Yale Philharmonia gives first in-person concert since pandemic’s start
Yale Philharmonia kicks off the season with a performance of music by Ravel and Mussorgsky, Stravinsky and Weber.
Gamze Kazakoglu, Contributing Photographer
On Friday, Sep. 24 in Woolsey Hall, Yale Philharmonia gave its first in-person concert since before the COVID-19 pandemic began, with music by Maurice Ravel and Modest Mussorgsky, Igor Stravinsky and Carl Maria von Weber.
The program opened with von Weber’s “Overture to Oberon” and was followed by Stravinsky’s “The Firebird Suite.” After a brief pause, the performance concluded with Mussorgsky’s “Pictures at an Exhibition.” The only in-person audiences allowed were students, faculty and staff from the Yale School of Music and the Yale Institute of Sacred Music, but it was live streamed on the School of Music’s website. The concert’s principal conductor was Peter Oundijan, whose music career spans more than five decades. Oundjian has held positions in the Tokyo String Quartet, the Toronto Symphony Orchestra and the Royal Scottish National Orchestra.
Since the Yale Philharmonia returned to in-person performance after nearly 19 months, its current team of front-of-house staff and box office workers is almost entirely new, Katie Kelley, the director of communications at the School of Music, wrote in an email to the News. The process of rebuilding and training the new team led the School of Music to limit the audience to a smaller and more manageable group. Additionally, Yale has placed limits on event capacity to help quell the spread of COVID-19. As the University gradually expands audience-related permissions across campus, the School of Music anticipates that it will incrementally expand its audiences to include other Yale ID holders, according to Kelley.
“A part of [resuming in-person performances] is remembering how to communicate my musical message with the other people in the hall,” said Michael Ferri MUS ’22, Philharmonia violinist and concertmaster. “Our profession is the art of empathizing. We all have to breathe together in order to play at the same time. So it is a very visceral process and having everyone there is so impactful and meaningful.”
Tubist Vivian Kung MUS ’22 expressed similar sentiments about the first live performance in over a year. For Kung, being able to play together with musicians, rehearsing with the acoustics at the school facilities and conducting live music proved to be “exciting and fun.” Although the orchestra usually rehearses between two and three times per week, they have only been rehearsing for the concert’s “pretty considerable program” since the beginning of September, Kung said.
“It has been challenging to get used to technical things like watching the conductor, which is a skill that I haven’t been using for a year,” Kung said. “Listening to people live, tuning, pitches, all have gone rusty.”
Woodwind and brass players are now allowed back in rehearsals. Although violinists could rehearse last year as long as they wore masks, the woodwind and the brass players weren’t able to play in a room with more than two or three people. The woodwind and brass players had only one rehearsal session last year, and it was outdoors in the parking lot behind the School of Music, Ferri said. Whenever they played chamber music during the pandemic, the woodwinds and brass instrumentalists had to be in individual rooms and either played together over Zoom or made recordings and stitched them together.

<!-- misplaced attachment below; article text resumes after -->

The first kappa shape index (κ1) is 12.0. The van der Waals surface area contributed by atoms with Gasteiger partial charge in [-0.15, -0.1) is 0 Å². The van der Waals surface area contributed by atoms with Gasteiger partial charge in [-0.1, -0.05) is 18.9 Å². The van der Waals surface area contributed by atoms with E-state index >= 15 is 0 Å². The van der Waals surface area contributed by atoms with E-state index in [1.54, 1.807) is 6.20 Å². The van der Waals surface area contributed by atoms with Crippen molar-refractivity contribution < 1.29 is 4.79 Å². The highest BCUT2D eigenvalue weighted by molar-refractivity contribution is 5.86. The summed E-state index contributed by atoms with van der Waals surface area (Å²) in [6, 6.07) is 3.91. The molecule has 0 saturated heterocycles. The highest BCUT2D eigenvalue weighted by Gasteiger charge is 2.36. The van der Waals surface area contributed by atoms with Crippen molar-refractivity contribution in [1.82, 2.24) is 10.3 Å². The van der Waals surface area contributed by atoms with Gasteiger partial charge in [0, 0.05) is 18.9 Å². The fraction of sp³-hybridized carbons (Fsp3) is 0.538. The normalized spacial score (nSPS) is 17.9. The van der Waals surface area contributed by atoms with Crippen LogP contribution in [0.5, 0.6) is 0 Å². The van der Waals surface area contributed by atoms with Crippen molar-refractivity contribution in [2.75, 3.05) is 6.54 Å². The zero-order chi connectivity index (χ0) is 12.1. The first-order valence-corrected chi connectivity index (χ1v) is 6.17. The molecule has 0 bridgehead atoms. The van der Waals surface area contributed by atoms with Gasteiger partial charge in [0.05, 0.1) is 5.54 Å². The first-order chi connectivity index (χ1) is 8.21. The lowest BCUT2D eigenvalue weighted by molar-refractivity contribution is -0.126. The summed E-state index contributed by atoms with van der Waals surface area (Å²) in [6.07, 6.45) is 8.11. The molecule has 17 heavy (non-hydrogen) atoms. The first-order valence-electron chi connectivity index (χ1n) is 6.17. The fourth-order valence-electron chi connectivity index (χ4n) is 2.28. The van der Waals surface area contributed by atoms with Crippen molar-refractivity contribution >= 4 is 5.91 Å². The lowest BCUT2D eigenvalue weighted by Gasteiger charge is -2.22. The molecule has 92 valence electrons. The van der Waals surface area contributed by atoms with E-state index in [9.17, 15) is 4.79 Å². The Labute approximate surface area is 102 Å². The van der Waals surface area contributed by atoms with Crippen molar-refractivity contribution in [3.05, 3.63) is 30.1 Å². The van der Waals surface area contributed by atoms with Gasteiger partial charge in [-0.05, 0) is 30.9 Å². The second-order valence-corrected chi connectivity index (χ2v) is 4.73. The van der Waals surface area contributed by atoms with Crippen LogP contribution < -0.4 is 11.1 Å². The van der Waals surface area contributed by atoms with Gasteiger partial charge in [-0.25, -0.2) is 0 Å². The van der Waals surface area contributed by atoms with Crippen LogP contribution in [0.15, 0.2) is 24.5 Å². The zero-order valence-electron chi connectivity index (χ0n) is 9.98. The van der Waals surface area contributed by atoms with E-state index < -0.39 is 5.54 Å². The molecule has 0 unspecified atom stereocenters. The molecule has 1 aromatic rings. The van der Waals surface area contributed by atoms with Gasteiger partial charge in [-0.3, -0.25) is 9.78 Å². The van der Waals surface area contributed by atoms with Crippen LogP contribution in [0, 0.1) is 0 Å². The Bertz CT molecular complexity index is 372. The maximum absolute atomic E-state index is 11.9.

For both the rehearsals and concert, the woodwind and brass players had bellcovers and slit masks as an extra precaution. Slit masks have the same shape as normal face masks but include a mouth slit through which the instruments can be played.
“It is very challenging to play with [the mask], actually,” Kung said. “But having that extra precaution allows us to rehearse together, so it is worth it.”
The readjustment to coordinating with other players has also been a newfound challenge for the orchestra members. According to Ferri, it has been difficult to get everyone to play together again, since when the instrumentalists were playing by themselves, they did not have to make cue notes — indications informing musicians of important passages played by other sections of the orchestra. Ferri said that the players are out of practice with this “vital communication.”
The presence of an in-person audience was also an adjustment. According to Ferri, the audience’s presence not only makes a difference in the players’ consciousness of listeners, but also changes the acoustics, requiring the orchestra to adjust their sound accordingly. When there are people in the hall, the sound is significantly warmer and it bounces off the walls. But when the hall is completely empty, the sound just keeps vibrating in the air. For Ferri, the presence of the audience has a positive impact, both physically and for moral support.
“This is the first orchestra concert for everybody, and I think we have all enjoyed it so much,” Jonah Ellsworth MUS ’22, a cellist and a member of the audience, said. “I really appreciate the orchestra’s enthusiasm for the music and it’s just great to be back and doing this.”
Yale School of Music’s concert series will continue to take place in Woolsey Hall and Morse Recital Hall in the upcoming months.